Baby Boomers and Retirement

The first of the baby boom generation became eligible to retire in 2012. Today, with approximately one-third of them already at or over traditional retirement age, the boomers will be the first generation to truly blaze the trail through the landscape of retirement in the 21st century. And in many ways, the way they spend their post-work years will be different from that of their parents, or members of what's often called the greatest generation.

Why the Boomers' Retirement Is Different

  • Much Longer Retirement

Many people in previous generations worked as long as they could and few were fortunate enough to have a retirement that would be considered golden by today's standards. America's post-World War II prosperity made things better for the greatest generation, and there were plenty of people who were able to retire at the official age of 65 – and expected to die about five to seven years after that (based on life expectancy tables at the time). In contrast, a large percentage of the 77 million American baby boomers are going to live 10 to 25 years longer than their parents did; those retiring in their 60s can expect to live about 25 years more, at least. So their retirement period will be longer.

  • Higher Expectations

Not considering military stints in Europe or the Pacific, how much traveling did past generations of retirees do? Boomers' parents were Depression-era babies who practiced frugality and continued to pinch pennies throughout retirement. In stark contrast, boomers want their retirement to include the lush life, travel, relocation, new experiences and challenges that they're used to. Those who reach retirement age now are often healthy enough to run marathons, build houses and start businesses. Many of them are beginning to migrate to small towns that can offer things not commonly found in retirement communities, such as employment and education opportunities. Other boomers are choosing to move into urban areas to take advantage of amenities such as public transportation and cultural attractions. All this is expensive. Therefore, boomers need to plan for a much more costlier retirement than their parents ever would have expected.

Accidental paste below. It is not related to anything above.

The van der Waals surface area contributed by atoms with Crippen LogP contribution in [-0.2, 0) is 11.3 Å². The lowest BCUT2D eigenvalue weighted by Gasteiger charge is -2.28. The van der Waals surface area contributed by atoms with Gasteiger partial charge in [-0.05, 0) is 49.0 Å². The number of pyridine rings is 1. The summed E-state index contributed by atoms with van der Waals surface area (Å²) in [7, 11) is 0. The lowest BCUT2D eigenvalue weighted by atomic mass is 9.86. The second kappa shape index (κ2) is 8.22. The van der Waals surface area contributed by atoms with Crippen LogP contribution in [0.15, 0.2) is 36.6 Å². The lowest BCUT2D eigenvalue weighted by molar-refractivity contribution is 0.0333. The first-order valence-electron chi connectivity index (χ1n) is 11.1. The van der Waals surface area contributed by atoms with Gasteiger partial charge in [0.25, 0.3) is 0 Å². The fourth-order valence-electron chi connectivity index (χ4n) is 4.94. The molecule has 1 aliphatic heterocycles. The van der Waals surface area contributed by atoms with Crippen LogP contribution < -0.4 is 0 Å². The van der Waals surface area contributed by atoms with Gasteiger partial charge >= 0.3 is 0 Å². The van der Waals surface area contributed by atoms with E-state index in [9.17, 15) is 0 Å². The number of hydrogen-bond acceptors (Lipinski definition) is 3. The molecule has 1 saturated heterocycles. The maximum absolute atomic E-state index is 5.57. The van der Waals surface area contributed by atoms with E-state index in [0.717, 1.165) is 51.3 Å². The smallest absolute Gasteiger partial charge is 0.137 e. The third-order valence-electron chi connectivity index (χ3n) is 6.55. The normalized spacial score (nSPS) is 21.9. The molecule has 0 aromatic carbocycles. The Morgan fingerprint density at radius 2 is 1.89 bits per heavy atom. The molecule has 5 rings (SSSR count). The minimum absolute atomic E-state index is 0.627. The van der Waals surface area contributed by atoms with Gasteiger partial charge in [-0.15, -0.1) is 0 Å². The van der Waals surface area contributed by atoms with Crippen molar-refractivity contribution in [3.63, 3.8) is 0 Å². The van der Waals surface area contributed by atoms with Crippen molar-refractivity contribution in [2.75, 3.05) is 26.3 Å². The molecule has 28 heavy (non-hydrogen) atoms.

• Exotic Investment Options

The greatest generation had relatively few investment options: mostly ordinary bonds and certificates of deposit. Today's boomers, on the other hand, are faced with an ever-expanding universe of income securities. The investment industry has provided a lot of rope to invest, and a lot of new and exciting ways to lose it all.

  • Deregulation

If they felt like taking a risk, the boomers' parents might have bought some dividend-paying stocks. At the time, most of the dividend-paying industries, such as finance and utilities, were highly regulated. Decades of deregulation have caused these industries to become less predictable and more risky; hence, the certainty of previously assumed dividends or return on investements is now uncertain.

  • Rising, Instead of Declining, Interest Rates

In the 1980s, when the greatest generation started to retire, interest rates were about 18%. In 2010, rates were about as low as they get, at less than 1%. This long decline in interest rates provided a great return to bond investors. The boomers are facing the very opposite situation. Instead of an ever-declining interest rate, they are facing the likelihood of steadily increasing interest rates during their retirement.

  • Personal Savings Instead of Pensions

The greatest generation might have had a lower per capita income, but many of its members also had corporate or union pensions – which could be considerable, after working for a lifetime for the same employer, as was once common. But boomers wanted higher salaries, freedom to change jobs and the ability to save independently. Besides, traditional corporate pensions have been largely phased out now, giving way to 401(k) plans, IRAs, and other investment vehicles which put the onus on saving on the individual. And, when given the option, most boomers didn't start saving enough or early enough. As for that federal pension known as Social Security – there is concern that it could fall short badly. The problem is that the baby boomer generation is much larger than most of the generations that followed. This potentially means that there will not be enough taxpaying workers to support the Social Security payments to the aging boomer population. During the years baby boomers were in the workforce, there were six employees for every one retiree. But it is estimated that by the time the entire baby boomer generation reaches retirement age, that ratio will fall to three-to-one.

A Retirement-Fund Shortage?